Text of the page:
by Staff Writers
Champaign, Ill. (UPI) Apr 20, 2011
Satellites can monitor tropical storms and predict surges in strength to warn when a storm is about to become a hurricane, U.S. researchers say.
Scientists at the University of Illinois say one of the biggest problems facing hurricane forecasters is identifying rapid intensification, when storms suddenly transform into much stronger cyclones or hurricanes.
While there have been recent advances in forecasting technology to track the potential path of tropical storms and hurricanes, meteorologists have had little success in predicting rapid intensification, a university release said Wednesday.
UI researchers scoured data from microwave satellites from 1987 to 2008 to see how hurricanes behaved in the 24 hours before they underwent rapid intensification and found that storm systems consistently formed a symmetrical ring of thunderstorms around the center of the system about 6 hours before intensification began.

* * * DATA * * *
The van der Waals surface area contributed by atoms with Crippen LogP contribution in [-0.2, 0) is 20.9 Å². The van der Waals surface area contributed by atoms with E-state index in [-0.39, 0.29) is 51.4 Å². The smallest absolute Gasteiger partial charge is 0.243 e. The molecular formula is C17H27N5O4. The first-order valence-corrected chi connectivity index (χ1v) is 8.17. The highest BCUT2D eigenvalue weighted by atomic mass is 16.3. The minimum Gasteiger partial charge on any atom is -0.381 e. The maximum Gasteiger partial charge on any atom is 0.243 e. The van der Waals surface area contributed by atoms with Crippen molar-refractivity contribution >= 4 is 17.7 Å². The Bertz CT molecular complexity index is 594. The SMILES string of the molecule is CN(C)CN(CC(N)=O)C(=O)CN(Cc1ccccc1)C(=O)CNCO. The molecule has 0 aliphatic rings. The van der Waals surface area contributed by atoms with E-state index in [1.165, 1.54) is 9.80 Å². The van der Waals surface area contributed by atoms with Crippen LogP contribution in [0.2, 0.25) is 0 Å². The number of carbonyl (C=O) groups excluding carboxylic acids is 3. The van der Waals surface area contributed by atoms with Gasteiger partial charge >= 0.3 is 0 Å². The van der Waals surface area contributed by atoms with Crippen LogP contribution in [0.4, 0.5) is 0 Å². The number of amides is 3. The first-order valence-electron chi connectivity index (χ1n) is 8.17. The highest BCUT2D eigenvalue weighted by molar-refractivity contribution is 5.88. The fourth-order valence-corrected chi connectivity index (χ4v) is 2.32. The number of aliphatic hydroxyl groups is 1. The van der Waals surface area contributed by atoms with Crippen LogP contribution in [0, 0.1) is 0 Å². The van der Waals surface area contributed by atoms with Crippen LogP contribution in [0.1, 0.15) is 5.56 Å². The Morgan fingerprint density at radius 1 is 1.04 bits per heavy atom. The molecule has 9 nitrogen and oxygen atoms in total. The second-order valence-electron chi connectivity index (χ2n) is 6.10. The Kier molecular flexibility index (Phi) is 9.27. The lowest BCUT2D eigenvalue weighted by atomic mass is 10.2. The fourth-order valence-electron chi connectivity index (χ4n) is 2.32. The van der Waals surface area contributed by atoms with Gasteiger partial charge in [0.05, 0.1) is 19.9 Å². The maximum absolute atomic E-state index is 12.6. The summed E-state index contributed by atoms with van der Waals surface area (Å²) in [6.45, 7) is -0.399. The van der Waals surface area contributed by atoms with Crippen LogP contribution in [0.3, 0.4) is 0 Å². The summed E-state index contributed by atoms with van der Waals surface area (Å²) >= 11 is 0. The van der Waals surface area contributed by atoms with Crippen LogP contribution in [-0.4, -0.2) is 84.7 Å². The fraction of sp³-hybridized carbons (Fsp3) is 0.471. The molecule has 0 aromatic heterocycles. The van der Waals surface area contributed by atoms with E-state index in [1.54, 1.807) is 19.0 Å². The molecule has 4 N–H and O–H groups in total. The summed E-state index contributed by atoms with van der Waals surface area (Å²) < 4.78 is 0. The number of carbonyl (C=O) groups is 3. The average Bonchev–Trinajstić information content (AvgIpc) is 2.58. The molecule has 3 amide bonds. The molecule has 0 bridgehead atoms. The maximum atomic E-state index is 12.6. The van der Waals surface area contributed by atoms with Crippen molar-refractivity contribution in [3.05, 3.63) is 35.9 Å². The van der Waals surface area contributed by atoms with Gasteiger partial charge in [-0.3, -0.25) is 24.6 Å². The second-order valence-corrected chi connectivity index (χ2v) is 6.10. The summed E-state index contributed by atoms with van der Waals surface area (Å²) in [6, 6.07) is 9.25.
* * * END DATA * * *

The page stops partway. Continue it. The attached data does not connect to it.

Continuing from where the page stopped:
As the system strengthened into a hurricane, the thunderstorms deepened and the ring became even more well-defined, they said.
"Now we have an observational tool that uses existing data that can set off a red flag for forecasters, so that when they see this convective ring feature, there's a high probability that a storm may undergo rapid intensification," atmospheric sciences Professor Stephen Nesbitt said.
"This is really the first way that we can do this in real time rather than guessing with models or statistical predictions."
Since microwave satellites orbit every 3 to 6 hours, meteorologists can use them to track tropical storms and watch for the telltale rings to give forecasters about a 30-hour warning before a storm hits its maximum strength, the researchers said.
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